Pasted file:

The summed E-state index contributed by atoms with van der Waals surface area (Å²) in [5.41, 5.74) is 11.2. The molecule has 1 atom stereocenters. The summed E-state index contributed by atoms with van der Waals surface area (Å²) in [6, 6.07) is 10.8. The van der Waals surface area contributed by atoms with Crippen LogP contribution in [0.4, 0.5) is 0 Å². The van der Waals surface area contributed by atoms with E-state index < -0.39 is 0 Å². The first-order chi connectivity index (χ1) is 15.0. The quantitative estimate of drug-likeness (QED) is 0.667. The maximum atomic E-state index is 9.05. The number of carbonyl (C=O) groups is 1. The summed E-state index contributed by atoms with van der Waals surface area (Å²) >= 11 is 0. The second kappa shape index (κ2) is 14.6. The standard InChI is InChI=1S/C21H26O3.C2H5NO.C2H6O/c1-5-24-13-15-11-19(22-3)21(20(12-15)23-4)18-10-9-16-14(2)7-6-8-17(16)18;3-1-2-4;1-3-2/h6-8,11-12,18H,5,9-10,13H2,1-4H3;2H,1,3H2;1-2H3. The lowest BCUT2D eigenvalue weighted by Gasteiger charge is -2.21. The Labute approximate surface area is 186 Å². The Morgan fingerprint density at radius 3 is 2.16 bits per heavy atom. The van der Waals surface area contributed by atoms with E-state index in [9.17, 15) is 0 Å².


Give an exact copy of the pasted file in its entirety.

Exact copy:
The summed E-state index contributed by atoms with van der Waals surface area (Å²) in [5.41, 5.74) is 11.2. The molecule has 1 atom stereocenters. The summed E-state index contributed by atoms with van der Waals surface area (Å²) in [6, 6.07) is 10.8. The van der Waals surface area contributed by atoms with Crippen LogP contribution in [0.4, 0.5) is 0 Å². The van der Waals surface area contributed by atoms with E-state index < -0.39 is 0 Å². The first-order chi connectivity index (χ1) is 15.0. The quantitative estimate of drug-likeness (QED) is 0.667. The maximum atomic E-state index is 9.05. The number of carbonyl (C=O) groups is 1. The summed E-state index contributed by atoms with van der Waals surface area (Å²) >= 11 is 0. The second kappa shape index (κ2) is 14.6. The standard InChI is InChI=1S/C21H26O3.C2H5NO.C2H6O/c1-5-24-13-15-11-19(22-3)21(20(12-15)23-4)18-10-9-16-14(2)7-6-8-17(16)18;3-1-2-4;1-3-2/h6-8,11-12,18H,5,9-10,13H2,1-4H3;2H,1,3H2;1-2H3. The lowest BCUT2D eigenvalue weighted by Gasteiger charge is -2.21. The Labute approximate surface area is 186 Å². The Morgan fingerprint density at radius 3 is 2.16 bits per heavy atom. The van der Waals surface area contributed by atoms with E-state index in [9.17, 15) is 0 Å².